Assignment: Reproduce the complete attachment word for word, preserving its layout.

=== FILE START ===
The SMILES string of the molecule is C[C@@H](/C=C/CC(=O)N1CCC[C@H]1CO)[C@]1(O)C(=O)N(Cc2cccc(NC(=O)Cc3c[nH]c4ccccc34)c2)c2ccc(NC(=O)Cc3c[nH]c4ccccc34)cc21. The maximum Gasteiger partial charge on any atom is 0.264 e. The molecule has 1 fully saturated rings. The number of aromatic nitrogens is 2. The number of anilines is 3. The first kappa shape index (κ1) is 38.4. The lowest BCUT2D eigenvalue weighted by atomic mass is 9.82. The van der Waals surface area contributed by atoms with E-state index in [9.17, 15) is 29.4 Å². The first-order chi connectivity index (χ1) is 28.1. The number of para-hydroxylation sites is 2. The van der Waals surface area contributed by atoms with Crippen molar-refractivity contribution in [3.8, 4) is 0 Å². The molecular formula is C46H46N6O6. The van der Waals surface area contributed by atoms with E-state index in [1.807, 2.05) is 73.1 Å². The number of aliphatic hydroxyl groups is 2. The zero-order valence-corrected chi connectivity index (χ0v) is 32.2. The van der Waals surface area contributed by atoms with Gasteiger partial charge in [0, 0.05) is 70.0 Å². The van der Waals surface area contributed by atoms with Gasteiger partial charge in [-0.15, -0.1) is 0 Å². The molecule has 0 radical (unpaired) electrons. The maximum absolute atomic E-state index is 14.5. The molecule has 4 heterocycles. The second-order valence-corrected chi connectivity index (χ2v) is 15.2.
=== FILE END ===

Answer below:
The SMILES string of the molecule is C[C@@H](/C=C/CC(=O)N1CCC[C@H]1CO)[C@]1(O)C(=O)N(Cc2cccc(NC(=O)Cc3c[nH]c4ccccc34)c2)c2ccc(NC(=O)Cc3c[nH]c4ccccc34)cc21. The maximum Gasteiger partial charge on any atom is 0.264 e. The molecule has 1 fully saturated rings. The number of aromatic nitrogens is 2. The number of anilines is 3. The first kappa shape index (κ1) is 38.4. The lowest BCUT2D eigenvalue weighted by atomic mass is 9.82. The van der Waals surface area contributed by atoms with E-state index in [9.17, 15) is 29.4 Å². The first-order chi connectivity index (χ1) is 28.1. The number of para-hydroxylation sites is 2. The van der Waals surface area contributed by atoms with Crippen molar-refractivity contribution in [3.8, 4) is 0 Å². The molecular formula is C46H46N6O6. The van der Waals surface area contributed by atoms with E-state index in [1.807, 2.05) is 73.1 Å². The number of aliphatic hydroxyl groups is 2. The zero-order valence-corrected chi connectivity index (χ0v) is 32.2. The van der Waals surface area contributed by atoms with Gasteiger partial charge in [0, 0.05) is 70.0 Å². The van der Waals surface area contributed by atoms with Gasteiger partial charge in [-0.15, -0.1) is 0 Å². The molecule has 0 radical (unpaired) electrons. The maximum absolute atomic E-state index is 14.5. The molecule has 4 heterocycles. The second-order valence-corrected chi connectivity index (χ2v) is 15.2.